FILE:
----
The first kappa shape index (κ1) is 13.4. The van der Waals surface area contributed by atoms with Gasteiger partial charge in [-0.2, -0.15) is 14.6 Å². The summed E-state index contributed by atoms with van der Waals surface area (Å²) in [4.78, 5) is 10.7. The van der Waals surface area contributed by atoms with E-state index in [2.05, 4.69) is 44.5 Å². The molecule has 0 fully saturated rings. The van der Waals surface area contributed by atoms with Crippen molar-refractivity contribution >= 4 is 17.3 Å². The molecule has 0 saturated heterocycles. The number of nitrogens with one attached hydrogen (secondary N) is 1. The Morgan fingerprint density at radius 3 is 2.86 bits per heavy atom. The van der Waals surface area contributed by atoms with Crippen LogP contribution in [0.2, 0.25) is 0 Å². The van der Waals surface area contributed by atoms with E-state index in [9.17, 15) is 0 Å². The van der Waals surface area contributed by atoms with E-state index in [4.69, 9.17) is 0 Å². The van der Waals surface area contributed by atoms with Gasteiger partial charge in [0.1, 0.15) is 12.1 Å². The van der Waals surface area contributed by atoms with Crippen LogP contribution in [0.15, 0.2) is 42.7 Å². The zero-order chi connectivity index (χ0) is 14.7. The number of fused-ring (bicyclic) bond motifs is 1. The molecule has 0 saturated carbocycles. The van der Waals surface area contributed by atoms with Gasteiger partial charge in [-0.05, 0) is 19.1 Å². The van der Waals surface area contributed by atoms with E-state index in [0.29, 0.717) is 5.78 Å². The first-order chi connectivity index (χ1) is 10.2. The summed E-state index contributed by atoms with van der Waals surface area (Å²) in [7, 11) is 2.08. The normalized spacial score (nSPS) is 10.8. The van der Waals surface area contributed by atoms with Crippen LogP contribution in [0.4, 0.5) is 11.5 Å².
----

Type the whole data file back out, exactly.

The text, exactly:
The first kappa shape index (κ1) is 13.4. The van der Waals surface area contributed by atoms with Gasteiger partial charge in [-0.2, -0.15) is 14.6 Å². The summed E-state index contributed by atoms with van der Waals surface area (Å²) in [4.78, 5) is 10.7. The van der Waals surface area contributed by atoms with E-state index in [2.05, 4.69) is 44.5 Å². The molecule has 0 fully saturated rings. The van der Waals surface area contributed by atoms with Crippen molar-refractivity contribution >= 4 is 17.3 Å². The molecule has 0 saturated heterocycles. The number of nitrogens with one attached hydrogen (secondary N) is 1. The Morgan fingerprint density at radius 3 is 2.86 bits per heavy atom. The van der Waals surface area contributed by atoms with Crippen LogP contribution in [0.2, 0.25) is 0 Å². The van der Waals surface area contributed by atoms with E-state index in [9.17, 15) is 0 Å². The van der Waals surface area contributed by atoms with E-state index in [4.69, 9.17) is 0 Å². The van der Waals surface area contributed by atoms with Gasteiger partial charge in [0.1, 0.15) is 12.1 Å². The van der Waals surface area contributed by atoms with Crippen LogP contribution in [0.15, 0.2) is 42.7 Å². The zero-order chi connectivity index (χ0) is 14.7. The number of fused-ring (bicyclic) bond motifs is 1. The molecule has 0 saturated carbocycles. The van der Waals surface area contributed by atoms with Gasteiger partial charge in [-0.05, 0) is 19.1 Å². The van der Waals surface area contributed by atoms with E-state index in [0.29, 0.717) is 5.78 Å². The first-order chi connectivity index (χ1) is 10.2. The summed E-state index contributed by atoms with van der Waals surface area (Å²) in [7, 11) is 2.08. The normalized spacial score (nSPS) is 10.8. The van der Waals surface area contributed by atoms with Crippen LogP contribution in [0.4, 0.5) is 11.5 Å².